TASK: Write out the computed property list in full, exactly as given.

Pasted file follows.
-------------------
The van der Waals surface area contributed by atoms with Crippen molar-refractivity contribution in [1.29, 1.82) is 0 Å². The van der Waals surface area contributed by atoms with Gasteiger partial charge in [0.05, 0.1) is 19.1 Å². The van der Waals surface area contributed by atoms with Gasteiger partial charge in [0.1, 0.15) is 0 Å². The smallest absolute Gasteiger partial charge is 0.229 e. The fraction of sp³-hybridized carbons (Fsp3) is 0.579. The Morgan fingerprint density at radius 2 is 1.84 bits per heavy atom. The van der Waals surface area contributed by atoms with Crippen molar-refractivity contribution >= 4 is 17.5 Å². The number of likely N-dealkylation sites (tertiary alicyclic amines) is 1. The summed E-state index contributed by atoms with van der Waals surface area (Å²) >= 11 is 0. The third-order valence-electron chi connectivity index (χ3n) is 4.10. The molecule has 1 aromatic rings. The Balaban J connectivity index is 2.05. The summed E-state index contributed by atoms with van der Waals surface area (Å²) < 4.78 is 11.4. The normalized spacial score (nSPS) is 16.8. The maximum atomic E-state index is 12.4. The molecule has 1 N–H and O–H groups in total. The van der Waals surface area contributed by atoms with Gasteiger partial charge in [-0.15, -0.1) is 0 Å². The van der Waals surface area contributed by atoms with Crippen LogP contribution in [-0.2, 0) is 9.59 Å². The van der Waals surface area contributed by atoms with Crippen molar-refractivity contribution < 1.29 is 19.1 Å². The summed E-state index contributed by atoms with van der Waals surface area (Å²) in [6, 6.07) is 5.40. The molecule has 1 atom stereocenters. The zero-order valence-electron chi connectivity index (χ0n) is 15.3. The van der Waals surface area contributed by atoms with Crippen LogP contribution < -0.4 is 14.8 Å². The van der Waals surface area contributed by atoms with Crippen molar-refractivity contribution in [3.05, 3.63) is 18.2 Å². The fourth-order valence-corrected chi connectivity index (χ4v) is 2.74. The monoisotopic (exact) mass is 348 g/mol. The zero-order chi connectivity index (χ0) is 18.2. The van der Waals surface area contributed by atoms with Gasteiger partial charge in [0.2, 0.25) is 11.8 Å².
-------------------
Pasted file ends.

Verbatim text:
The van der Waals surface area contributed by atoms with Crippen molar-refractivity contribution in [1.29, 1.82) is 0 Å². The van der Waals surface area contributed by atoms with Gasteiger partial charge in [0.05, 0.1) is 19.1 Å². The van der Waals surface area contributed by atoms with Gasteiger partial charge in [0.1, 0.15) is 0 Å². The smallest absolute Gasteiger partial charge is 0.229 e. The fraction of sp³-hybridized carbons (Fsp3) is 0.579. The Morgan fingerprint density at radius 2 is 1.84 bits per heavy atom. The van der Waals surface area contributed by atoms with Crippen molar-refractivity contribution >= 4 is 17.5 Å². The number of likely N-dealkylation sites (tertiary alicyclic amines) is 1. The summed E-state index contributed by atoms with van der Waals surface area (Å²) >= 11 is 0. The third-order valence-electron chi connectivity index (χ3n) is 4.10. The molecule has 1 aromatic rings. The Balaban J connectivity index is 2.05. The summed E-state index contributed by atoms with van der Waals surface area (Å²) < 4.78 is 11.4. The normalized spacial score (nSPS) is 16.8. The maximum atomic E-state index is 12.4. The molecule has 1 N–H and O–H groups in total. The van der Waals surface area contributed by atoms with Gasteiger partial charge in [-0.15, -0.1) is 0 Å². The van der Waals surface area contributed by atoms with Crippen LogP contribution in [-0.2, 0) is 9.59 Å². The van der Waals surface area contributed by atoms with Crippen molar-refractivity contribution < 1.29 is 19.1 Å². The summed E-state index contributed by atoms with van der Waals surface area (Å²) in [6, 6.07) is 5.40. The molecule has 1 atom stereocenters. The zero-order valence-electron chi connectivity index (χ0n) is 15.3. The van der Waals surface area contributed by atoms with Crippen LogP contribution < -0.4 is 14.8 Å². The van der Waals surface area contributed by atoms with Crippen molar-refractivity contribution in [3.05, 3.63) is 18.2 Å². The fourth-order valence-corrected chi connectivity index (χ4v) is 2.74. The monoisotopic (exact) mass is 348 g/mol. The zero-order chi connectivity index (χ0) is 18.2. The van der Waals surface area contributed by atoms with Gasteiger partial charge in [0.2, 0.25) is 11.8 Å².